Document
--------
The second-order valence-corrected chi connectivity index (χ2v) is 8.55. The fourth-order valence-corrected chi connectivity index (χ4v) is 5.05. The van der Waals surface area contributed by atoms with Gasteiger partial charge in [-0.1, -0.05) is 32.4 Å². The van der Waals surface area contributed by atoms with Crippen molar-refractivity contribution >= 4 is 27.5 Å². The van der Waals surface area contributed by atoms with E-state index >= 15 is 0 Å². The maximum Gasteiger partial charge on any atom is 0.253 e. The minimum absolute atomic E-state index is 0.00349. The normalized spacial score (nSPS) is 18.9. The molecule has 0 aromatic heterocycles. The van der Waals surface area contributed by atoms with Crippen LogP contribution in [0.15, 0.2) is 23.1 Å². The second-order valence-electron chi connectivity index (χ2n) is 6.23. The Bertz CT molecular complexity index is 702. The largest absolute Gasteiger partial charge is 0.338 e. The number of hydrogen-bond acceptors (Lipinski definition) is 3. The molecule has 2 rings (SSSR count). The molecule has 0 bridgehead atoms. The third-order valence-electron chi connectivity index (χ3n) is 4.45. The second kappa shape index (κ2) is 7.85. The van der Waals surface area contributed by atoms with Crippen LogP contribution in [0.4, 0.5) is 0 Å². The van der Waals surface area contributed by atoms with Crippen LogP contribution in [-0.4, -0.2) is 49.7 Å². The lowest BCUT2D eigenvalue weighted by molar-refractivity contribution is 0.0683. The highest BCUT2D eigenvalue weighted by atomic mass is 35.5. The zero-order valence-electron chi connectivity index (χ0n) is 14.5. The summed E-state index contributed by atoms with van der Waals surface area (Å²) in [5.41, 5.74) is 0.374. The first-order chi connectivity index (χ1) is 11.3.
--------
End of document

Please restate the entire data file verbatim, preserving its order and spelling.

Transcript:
The second-order valence-corrected chi connectivity index (χ2v) is 8.55. The fourth-order valence-corrected chi connectivity index (χ4v) is 5.05. The van der Waals surface area contributed by atoms with Gasteiger partial charge in [-0.1, -0.05) is 32.4 Å². The van der Waals surface area contributed by atoms with Crippen molar-refractivity contribution >= 4 is 27.5 Å². The van der Waals surface area contributed by atoms with E-state index >= 15 is 0 Å². The maximum Gasteiger partial charge on any atom is 0.253 e. The minimum absolute atomic E-state index is 0.00349. The normalized spacial score (nSPS) is 18.9. The molecule has 0 aromatic heterocycles. The van der Waals surface area contributed by atoms with Crippen LogP contribution in [0.15, 0.2) is 23.1 Å². The second-order valence-electron chi connectivity index (χ2n) is 6.23. The Bertz CT molecular complexity index is 702. The largest absolute Gasteiger partial charge is 0.338 e. The number of hydrogen-bond acceptors (Lipinski definition) is 3. The molecule has 2 rings (SSSR count). The molecule has 0 bridgehead atoms. The third-order valence-electron chi connectivity index (χ3n) is 4.45. The second kappa shape index (κ2) is 7.85. The van der Waals surface area contributed by atoms with Crippen LogP contribution in [0.4, 0.5) is 0 Å². The van der Waals surface area contributed by atoms with Crippen LogP contribution in [-0.4, -0.2) is 49.7 Å². The lowest BCUT2D eigenvalue weighted by molar-refractivity contribution is 0.0683. The highest BCUT2D eigenvalue weighted by atomic mass is 35.5. The zero-order valence-electron chi connectivity index (χ0n) is 14.5. The summed E-state index contributed by atoms with van der Waals surface area (Å²) in [5.41, 5.74) is 0.374. The first-order chi connectivity index (χ1) is 11.3.